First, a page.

I think its a balance of trying to be original and having a unique voice; with a story such as this, I was careful to try and be authentic with the story because it’s loosely based on my experiences but also uses creative license to enhance ideas and make them original and stand-out. I think a writer/director must use his imagination to the fullest and try and use different angles. I believe I did this by creating an urban street film and mixing it with a subtle magical element using spirituality which gives it a touch of fantasy. 

If you could tell your younger self anything, what would it be?

Make more films, create more, write more, spend more of your spare time learning the craft, and keep practicing and using those story-telling muscles.

What is your directing Kryptonite?

I don’t know if I have any, so to speak, but what I do believe is that I have the power of compelling storytelling, being able to move people through storytelling. I find that I walk away from films these days feeling nothing; it’s contrived, not compelling, not interesting, and they don’t evoke emotion. If I was to pick one thing – it’s evoking emotion using all the tools at my fingertips. I also have this innate intuition fuelled by knowledge. For example, I have been watching the Oscars since I was a child and consistently trying to seek out and watch the nominated films and then the ones that win.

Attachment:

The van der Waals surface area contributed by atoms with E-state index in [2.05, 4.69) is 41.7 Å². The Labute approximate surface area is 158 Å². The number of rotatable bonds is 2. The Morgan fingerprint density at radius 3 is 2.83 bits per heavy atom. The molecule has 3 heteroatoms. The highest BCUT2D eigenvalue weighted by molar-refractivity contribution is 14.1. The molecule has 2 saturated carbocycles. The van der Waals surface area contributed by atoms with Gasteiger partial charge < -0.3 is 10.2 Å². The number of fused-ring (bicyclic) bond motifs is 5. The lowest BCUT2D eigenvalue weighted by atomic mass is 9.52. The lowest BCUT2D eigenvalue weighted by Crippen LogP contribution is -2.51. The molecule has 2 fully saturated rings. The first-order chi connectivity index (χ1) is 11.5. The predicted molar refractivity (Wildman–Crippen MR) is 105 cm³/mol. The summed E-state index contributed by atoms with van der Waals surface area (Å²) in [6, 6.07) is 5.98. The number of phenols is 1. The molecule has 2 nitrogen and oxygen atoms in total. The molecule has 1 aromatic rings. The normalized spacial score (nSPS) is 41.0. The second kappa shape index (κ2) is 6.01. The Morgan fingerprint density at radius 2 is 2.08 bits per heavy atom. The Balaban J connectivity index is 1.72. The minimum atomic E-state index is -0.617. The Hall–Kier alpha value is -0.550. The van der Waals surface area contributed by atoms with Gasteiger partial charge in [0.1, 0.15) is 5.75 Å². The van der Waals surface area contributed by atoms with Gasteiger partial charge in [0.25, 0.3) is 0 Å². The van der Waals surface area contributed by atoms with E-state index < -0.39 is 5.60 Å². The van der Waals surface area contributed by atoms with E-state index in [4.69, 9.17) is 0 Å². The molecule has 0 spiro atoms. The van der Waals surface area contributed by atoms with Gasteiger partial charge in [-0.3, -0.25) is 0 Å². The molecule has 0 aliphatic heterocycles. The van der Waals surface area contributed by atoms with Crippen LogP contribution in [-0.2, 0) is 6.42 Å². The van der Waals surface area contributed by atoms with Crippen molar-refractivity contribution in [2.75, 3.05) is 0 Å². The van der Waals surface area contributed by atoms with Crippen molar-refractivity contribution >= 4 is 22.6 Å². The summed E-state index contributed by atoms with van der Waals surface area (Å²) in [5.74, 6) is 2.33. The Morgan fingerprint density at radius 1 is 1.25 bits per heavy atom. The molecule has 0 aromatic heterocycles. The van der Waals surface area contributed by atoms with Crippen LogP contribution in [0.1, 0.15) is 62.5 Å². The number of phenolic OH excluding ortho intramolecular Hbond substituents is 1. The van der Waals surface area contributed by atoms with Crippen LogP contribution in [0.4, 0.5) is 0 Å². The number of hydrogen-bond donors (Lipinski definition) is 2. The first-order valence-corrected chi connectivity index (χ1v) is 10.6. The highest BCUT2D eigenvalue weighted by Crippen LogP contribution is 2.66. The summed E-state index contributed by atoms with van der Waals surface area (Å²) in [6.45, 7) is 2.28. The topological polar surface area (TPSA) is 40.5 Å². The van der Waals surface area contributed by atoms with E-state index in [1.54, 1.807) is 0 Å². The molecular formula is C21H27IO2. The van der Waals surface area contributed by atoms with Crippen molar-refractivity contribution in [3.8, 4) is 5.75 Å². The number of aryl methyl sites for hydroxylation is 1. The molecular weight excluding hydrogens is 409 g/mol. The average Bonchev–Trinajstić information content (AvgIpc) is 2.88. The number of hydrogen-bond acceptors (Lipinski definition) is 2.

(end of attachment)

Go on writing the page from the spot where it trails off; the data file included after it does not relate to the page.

Over the years, I made it a ritual to try and watch as many of the nominated films in the best film categories as possible, specifically in the acting categories. Every year I have a strike rate of 90 percent picking the winners because I take the time to watch the films and look at why they were chosen for that category. This year I almost got 95 percent, so I pride myself on constantly learning and studying films that help me understand what makes them great.

Tell us about why and how you came up with the story for your latest film, Streets of Colour.

I’ve always been a storyteller, making short films with my dad’s old clunky Betamax camera, so filmmaking is my passion, and telling stories is what I love to do. That’s the first thing.

Coming up with this story wasn’t hard. I was always planning to make a film about growing up in Western Sydney because I always thought it was underrepresented, and we faced many social issues growing up.  I was bullied as a kid and teen for being dark-skinned and not looking like an Anglo-Saxon, so this was a traumatic experience, but as we all do, we grow up, and I put that behind me.